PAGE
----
Seattle-based Female Founders Alliance released a new report on Thursday that measures the effect of the pandemic on women and non-binary individuals and what the prolonged health and economic crisis is doing to their entrepreneurial aspirations.
While women-founded companies have been historically left behind when it comes to venture funding— at less than 3% of all venture capital invested, according to FFA — the pandemic has made matters worse. Venture funding for female founders hit its lowest quarterly total in three years, Pitchbook previously reported.
In September, Female Founders Alliance surveyed a diverse group of 150 professional women and non-binary individuals across tech hubs with high likelihood of wanting to start a company, including 38% people of color and 5% who use they/them pronouns. Before the pandemic, 87% were somewhat or highly likely to start a company. Six months later, 51% of them have delayed or scrapped these plans, while 16% accelerated them, starting a company before they were planning to.
“The big takeaway for me is that the pandemic exacerbated existing structural problems,” Leslie Feinzaig, founder and CEO of the FFA, told GeekWire. “It made it much harder for people who had it hardest to begin with — people without substantial wealth or savings, and moms of young kids without reliable childcare. The picture I see isn’t a reduced pipeline — it’s a more privileged pipeline, and that most likely means a less intersectional one.”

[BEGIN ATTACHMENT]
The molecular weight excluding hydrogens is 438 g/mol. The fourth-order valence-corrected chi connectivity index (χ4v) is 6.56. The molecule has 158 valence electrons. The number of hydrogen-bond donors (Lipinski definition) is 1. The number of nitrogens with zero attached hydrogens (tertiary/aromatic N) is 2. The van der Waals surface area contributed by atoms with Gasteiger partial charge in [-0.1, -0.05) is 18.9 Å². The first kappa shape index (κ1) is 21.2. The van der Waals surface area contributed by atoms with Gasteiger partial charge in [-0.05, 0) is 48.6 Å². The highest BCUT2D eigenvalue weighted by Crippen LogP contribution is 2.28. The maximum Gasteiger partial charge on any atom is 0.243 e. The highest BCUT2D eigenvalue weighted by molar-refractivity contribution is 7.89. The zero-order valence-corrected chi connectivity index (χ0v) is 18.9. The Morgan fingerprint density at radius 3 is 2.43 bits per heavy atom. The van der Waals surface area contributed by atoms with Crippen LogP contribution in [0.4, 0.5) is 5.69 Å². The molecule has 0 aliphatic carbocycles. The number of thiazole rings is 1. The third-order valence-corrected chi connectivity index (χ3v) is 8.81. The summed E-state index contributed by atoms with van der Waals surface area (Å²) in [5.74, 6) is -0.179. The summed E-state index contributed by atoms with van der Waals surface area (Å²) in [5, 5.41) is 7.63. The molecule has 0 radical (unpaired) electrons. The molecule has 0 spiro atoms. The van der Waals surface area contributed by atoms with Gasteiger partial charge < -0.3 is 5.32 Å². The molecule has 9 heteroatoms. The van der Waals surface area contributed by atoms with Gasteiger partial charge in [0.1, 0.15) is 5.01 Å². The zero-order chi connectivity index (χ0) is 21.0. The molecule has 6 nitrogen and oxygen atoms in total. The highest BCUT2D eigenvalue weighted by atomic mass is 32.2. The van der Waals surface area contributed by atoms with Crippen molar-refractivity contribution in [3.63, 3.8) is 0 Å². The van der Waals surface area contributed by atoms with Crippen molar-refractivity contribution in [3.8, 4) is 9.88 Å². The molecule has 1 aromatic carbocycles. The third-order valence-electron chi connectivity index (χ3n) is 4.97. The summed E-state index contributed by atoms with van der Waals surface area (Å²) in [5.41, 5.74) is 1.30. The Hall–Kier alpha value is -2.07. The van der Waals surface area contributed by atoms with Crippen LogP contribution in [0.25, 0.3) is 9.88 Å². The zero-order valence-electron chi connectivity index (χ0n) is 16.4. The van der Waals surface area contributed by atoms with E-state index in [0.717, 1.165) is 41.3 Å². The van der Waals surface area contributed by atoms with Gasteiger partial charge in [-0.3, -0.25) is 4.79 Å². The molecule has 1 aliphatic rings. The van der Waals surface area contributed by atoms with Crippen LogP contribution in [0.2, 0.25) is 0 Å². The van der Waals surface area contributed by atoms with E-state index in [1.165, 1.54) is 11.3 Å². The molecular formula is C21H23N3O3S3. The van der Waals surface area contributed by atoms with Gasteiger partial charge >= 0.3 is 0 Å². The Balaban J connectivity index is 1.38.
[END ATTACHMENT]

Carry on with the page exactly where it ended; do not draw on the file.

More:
Here are some highlights from the report:
- Effect on women’s lives and careers: The percentage of respondents employed full time decreased by nearly 15%; 13% of respondents lost their job due to layoffs; 5% got sick or had someone in their household get sick with COVID-19.
- Those most affected are moms with young children: 49% of respondents care for babies, toddlers or kids under 18; a fifth lost all or most of their childcare; 70% of those with school-aged children are now responsible for remote
- Most women (51%) are now less likely to become entrepreneurs: The most common reason was financial security, including the need for a steady paycheck, and the lack of funding for women entrepreneurs.
FFA says the net effect of those who postponed and those who accelerated their startup plans won’t be known until macroeconomic data is released detailing new company formation in 2020.
“But the picture emerging right now is not one of a stalled pipeline of women and non-binary founded companies,” Feinzaig wrote on the FFA website. “Rather it’s one of accentuated privilege, where those who can afford to live without a paycheck are the ones most likely to become entrepreneurs. It makes entrepreneurship even less accessible.”
Those with the opportunity and bandwidth to launch a company — even in the past six months — are out fundraising right now, according to Feinzaig. That’s in addition to hundreds of women-founded companies in the Seattle region who have been around, are still bootstrapping, and are still looking for investor dollars.
“And then there’s the high-potential people working gigs, startup and corporate jobs who would make amazing founders,” she told GeekWire. “We need to encourage them, normalize it, and make it possible for them to succeed. We need more investors making bets at the earliest stages.”
FFA initially started as a private Facebook group of women who wanted to help support female founders and entrepreneurs. It now has a community of more than 20,000 founders, investors, partners, and supporters across North America since launching in 2017. FFA has also inked partnerships with groups such as Microsoft for Startups and Bellevue, Wash.-based venture capital firm Trilogy Equity Partners. It hosted its third annual Champion Awards event in August.